But when you dig a little deeper into Watson’s sources, it becomes clear why he gets so much wrong. At the end of his dossier he claims to quote from a book by Michael Crick about a manual from the Militant Tendency. Except he doesn’t — the quote he uses, word for word, comes from a review of that book by the Blairite pressure group Progress. An interesting source to use when complaining about parties within a party.

Indeed, at the same time as this controversy erupted, leading Progress supporter John McTernan was using his column in the Daily Telegraph to call for the Tory government to crush the rail unions. This same party member has previously called for the National Health Service to be privatized, Iraq to be reinvaded, and public libraries to be closed.

Despite this, he is an almost-daily presence on television defending the Labour right. No questions have been raised about his Labour membership. Clearly, right-wing opinions are not treated with the same suspicion.


All this is to say that Tom Watson’s attacks have limited basis in reality. Jeremy Corbyn is not leading a revolutionary movement. He’s fighting to revive Labour around a moderate social-democratic program.

So why is Watson associating him with Trotskyism? Part of the reason, no doubt, is the reputation British Trotskyist parties have earned (some fair, some unwarranted) for sectarian behavior in the labor movement. If Corbyn could be painted as soft on them it might discourage a layer of his supporters.

The problem for Watson is that his faction of the Labour Party has been engaging in behavior that would make even the most sectarian Trotskyist blush.

If you want conspiracies, you’d struggle to find a more obvious one than the recent party coup, which was not only planned weeks beforehand but coordinated so resignations occurred on-the-hour, every hour in the national press. It also hinged on a vote of no confidence in Corbyn as leader, for which there is no basis in the party’s own rules.

It would be hard to imagine more a more anti-democratic maneuvers than banning local party meetings for months on the basis of unverifiable claims of harassment. Except maybe the summary suspension of entire constituency branches for being too supportive of Corbyn.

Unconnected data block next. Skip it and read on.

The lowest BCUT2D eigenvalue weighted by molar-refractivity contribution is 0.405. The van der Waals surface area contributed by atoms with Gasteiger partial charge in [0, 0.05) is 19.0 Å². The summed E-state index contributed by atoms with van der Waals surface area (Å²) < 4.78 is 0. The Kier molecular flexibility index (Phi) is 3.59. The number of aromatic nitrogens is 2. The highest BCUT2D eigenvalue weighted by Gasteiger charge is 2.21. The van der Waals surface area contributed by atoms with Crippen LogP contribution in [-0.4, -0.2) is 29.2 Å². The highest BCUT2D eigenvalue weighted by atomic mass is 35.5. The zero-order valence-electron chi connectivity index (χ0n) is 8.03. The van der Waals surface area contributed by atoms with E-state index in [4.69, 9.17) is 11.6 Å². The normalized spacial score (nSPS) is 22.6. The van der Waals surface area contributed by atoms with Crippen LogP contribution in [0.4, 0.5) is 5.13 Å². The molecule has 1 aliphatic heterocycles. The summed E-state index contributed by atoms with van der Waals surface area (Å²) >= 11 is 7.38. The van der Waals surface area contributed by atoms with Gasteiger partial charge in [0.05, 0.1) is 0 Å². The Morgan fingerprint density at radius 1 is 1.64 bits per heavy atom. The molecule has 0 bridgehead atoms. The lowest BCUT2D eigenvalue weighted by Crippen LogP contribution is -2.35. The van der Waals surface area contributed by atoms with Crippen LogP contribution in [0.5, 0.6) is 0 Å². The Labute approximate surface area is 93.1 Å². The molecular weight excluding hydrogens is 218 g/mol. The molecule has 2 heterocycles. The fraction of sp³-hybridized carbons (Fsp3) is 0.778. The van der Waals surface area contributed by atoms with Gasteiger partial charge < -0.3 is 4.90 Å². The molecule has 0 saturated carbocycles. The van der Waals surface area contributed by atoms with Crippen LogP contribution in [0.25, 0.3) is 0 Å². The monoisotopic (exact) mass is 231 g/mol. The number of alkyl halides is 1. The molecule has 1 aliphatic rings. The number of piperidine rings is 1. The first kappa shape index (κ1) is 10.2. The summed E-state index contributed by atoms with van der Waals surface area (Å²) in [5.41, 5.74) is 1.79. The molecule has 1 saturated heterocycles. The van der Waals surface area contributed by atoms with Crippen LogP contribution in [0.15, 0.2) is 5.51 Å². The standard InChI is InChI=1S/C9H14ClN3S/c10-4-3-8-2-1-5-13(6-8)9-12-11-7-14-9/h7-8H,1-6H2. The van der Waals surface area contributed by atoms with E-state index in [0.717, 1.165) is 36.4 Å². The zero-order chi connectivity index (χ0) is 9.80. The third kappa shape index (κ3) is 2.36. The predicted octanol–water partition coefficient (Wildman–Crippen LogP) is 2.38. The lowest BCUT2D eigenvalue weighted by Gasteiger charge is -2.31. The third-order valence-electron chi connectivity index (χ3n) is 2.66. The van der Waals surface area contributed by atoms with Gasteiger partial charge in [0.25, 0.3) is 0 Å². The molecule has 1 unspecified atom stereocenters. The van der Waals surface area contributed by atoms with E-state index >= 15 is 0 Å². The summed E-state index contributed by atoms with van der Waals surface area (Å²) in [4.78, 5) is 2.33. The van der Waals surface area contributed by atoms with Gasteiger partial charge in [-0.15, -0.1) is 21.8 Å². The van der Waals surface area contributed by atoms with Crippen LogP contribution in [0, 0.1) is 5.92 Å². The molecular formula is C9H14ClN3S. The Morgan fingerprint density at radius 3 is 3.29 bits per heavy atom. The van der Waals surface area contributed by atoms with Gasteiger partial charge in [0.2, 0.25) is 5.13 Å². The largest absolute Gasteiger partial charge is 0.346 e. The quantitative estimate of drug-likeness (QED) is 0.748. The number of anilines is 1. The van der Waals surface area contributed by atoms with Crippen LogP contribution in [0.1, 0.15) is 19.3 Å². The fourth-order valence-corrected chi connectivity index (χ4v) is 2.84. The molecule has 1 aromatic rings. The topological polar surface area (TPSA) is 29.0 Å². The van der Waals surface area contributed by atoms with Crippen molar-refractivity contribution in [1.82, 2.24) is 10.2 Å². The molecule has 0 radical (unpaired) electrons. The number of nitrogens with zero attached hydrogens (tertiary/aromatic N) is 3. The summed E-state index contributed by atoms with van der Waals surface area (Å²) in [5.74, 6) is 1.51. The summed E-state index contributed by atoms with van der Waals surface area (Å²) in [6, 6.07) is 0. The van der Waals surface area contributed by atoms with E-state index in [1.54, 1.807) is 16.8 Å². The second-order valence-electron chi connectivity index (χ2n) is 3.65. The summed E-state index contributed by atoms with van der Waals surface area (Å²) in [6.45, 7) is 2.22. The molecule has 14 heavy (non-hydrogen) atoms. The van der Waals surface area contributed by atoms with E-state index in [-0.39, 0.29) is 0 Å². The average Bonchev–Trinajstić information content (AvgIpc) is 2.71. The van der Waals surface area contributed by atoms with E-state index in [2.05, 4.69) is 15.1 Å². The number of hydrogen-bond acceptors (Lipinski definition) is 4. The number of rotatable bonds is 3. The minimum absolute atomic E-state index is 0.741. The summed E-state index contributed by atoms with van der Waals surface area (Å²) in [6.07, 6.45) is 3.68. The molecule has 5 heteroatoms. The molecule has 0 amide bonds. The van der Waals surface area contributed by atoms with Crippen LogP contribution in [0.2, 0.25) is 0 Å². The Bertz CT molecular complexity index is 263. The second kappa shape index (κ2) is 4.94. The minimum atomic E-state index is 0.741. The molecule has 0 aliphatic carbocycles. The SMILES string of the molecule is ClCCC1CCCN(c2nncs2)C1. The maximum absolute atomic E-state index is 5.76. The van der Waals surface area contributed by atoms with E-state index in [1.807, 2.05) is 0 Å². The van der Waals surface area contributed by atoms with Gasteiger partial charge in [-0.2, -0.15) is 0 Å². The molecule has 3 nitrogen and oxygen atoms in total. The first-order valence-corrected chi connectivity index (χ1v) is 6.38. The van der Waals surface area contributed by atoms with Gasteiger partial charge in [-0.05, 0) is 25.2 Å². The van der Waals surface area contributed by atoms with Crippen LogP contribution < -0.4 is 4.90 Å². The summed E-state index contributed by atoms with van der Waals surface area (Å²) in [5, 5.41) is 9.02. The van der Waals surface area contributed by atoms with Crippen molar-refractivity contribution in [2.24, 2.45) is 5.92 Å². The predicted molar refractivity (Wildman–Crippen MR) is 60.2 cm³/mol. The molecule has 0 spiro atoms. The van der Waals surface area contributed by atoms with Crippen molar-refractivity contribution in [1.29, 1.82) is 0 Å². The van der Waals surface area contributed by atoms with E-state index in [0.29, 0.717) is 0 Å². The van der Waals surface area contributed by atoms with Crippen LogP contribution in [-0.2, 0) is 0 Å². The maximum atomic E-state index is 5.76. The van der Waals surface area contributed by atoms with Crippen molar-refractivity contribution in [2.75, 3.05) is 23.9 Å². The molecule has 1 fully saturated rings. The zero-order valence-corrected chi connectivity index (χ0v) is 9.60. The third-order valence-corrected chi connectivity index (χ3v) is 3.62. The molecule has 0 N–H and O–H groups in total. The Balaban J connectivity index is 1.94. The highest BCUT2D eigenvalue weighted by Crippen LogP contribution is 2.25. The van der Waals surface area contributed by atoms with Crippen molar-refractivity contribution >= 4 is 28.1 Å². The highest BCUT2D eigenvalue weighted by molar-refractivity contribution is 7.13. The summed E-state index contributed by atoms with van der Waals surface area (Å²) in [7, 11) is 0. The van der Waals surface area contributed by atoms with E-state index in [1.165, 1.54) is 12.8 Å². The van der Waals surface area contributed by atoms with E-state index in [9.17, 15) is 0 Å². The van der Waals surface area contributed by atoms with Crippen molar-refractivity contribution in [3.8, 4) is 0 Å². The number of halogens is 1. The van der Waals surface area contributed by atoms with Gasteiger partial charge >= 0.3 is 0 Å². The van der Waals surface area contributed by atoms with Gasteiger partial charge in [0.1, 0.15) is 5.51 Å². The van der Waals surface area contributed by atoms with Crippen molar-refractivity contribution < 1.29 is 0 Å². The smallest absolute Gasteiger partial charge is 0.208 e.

And what about purges? Has any Trotskyist organization ever illegally removed 130,000 members from its voting rolls? Or increased the fee to vote eightfold overnight to prevent people from participating?

It should be clear to any objective observer which wing of the party poses the greatest threat to Labour members.

Watson himself made no attempt to disguise his broader aims. In the same interview with the Guardian he made clear that he wanted to change the mechanism for electing the party leader to drastically reduce the input of the membership. What better way to legitimize this than to engage in a red scare?

This kind of McCarthyism is nothing new — it has a sordid history in the Labour Party. One prominent incident, in 1960, saw Hugh Gaitskell use his speech at party conference to brand opponents of nuclear weapons “fellow travellers” of the Soviet Union. In the decades that followed numerous MPs were subject to allegations, based on tip offs provided by Mi5, of spying for the USSR. One was even driven to suicide by the campaign. None of the allegations were true. This is what real political bullying looks like.

When Watson talks about being “reliably informed” about nefarious behavior, when he compiles dossiers, when his friends in party headquarters make clear they are trawling through members’ social media accounts, it should provide a chilling reminder of those days.

It can now be said without any doubt that establishment figures in the party are gathering intelligence on their political enemies. It is far from clear how extensive this exercise is or how it can be held accountable.

As with all red scares, the real danger is not the socialist bogeymen. It is the climate of fear and suspicion that this process creates, one designed to make Labour members think again about expressing radical ideas or challenging the authority of party elites.

It is no coincidence that this is happening during a profound crisis, when people are beginning to question the system, with thousands on the streets supporting a left-wing leader and polls showing stronger support for socialism than capitalism.

That, rather than any Trotskyist party, is the specter that haunts Tom Watson.